A Whale of a Story…Parallel Behaviors to Healthy Aging

During our March vacation in Hawaii, it took us very far from home  providing us the needed  separation and  escape from the rigors of our work; allowing us to just relax.healthy aging

I have learned from professional and personal experience, just how important it is to separate from work in order to return with a refreshed attitude and a reset perspective.  The travel need not be thousands of miles, but just far enough to disengage.

While in Hawaii, I  dusted off  my camera and allow my passion for photography to flourish; taking pictures of anything that caught my eye.  I was particularly captivated by the lush green colors of the volcanic created islands and the colors of the beautiful flowers.

The day to go whale watching arrived, we loaded the boat, and headed out to sea.  During the entire experience, I was consumed with excitement  waiting for whales to emerge from under water in anticipation of the sighting of a tale slapping, a water spout, or full breaching; simply amazing!

You might be wondering what my travels to Hawaii has to do with geriatrics and aging. I discovered that the native population of the islands goes back thousands of years.  In my book and blogs, when I refer to the acronym G.R.A.C.E., the R  is for Roots.  Suggesting, it is  very important to know your family’s medical history to incorporate that information, making any necessary life changes to insure living a long and healthy life. Furthermore, throughout my years in practice,  I have witnessed over and over again, the importance of how Companionship and Connections, (the C in GRACE) are necessary for healthy aging.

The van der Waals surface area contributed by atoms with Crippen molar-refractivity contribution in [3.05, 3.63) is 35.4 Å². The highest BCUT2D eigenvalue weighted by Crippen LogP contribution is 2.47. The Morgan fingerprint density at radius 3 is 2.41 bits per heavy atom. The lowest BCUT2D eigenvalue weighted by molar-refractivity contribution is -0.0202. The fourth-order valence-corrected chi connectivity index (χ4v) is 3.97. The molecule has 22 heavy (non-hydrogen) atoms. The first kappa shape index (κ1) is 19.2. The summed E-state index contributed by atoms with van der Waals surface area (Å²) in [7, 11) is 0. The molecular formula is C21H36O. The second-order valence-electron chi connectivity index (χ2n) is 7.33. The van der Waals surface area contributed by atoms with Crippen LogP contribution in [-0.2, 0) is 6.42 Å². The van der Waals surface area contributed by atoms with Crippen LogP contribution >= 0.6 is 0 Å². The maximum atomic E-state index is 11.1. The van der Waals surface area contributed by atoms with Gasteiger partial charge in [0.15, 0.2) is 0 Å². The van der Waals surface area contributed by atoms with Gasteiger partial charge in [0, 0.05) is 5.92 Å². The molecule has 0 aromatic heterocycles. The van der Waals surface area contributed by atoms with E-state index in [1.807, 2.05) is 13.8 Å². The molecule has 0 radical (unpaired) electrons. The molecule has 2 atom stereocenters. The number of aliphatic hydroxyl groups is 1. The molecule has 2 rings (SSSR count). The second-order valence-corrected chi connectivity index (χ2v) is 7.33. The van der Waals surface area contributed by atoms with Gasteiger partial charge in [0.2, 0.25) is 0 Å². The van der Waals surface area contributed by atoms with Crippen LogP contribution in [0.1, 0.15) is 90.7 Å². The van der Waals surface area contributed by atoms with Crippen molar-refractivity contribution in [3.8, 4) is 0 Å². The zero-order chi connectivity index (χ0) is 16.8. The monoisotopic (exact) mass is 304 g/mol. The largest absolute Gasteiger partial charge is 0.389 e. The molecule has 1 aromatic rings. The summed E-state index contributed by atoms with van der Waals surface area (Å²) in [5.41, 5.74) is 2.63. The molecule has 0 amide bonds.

While on the whale watching tour, I observed a great deal about the behaviors of whales, especially with regards to  “their community“.  Whales are very much a part of and travel in Pods, keeping track of each other while competing for dominance to mate; a trait humans share. Whales, like humans, have a long life expectancy and they can copulate up until the age of 80 years old, illustrating that sexual appetite is not limited to just the young of either species. You see, Parallel Behaviors

One more Note on Living Longer…it is my belief that it is beneficial and essential for us all to reflect on what we have experienced in the past as we plan and set Goals for the future (the G in GRACE).

Do you know your ROOTS? What have you learned  about your heredity that can be applied to enhance your quality of life, so you live happy, healthier and longer? Leave a comment below and keep the conversation going!

Here’s To a Long & Healthy Life…

David Bernstein, MD
Author ~ Physician ~ Public Speaker

 

Author of I’ve Got Some Good News and Some Bad News, YOU’RE OLD”, Tales of a Geriatrician, What to Expect in Your 60’s, 70’s, 80’s and Beyond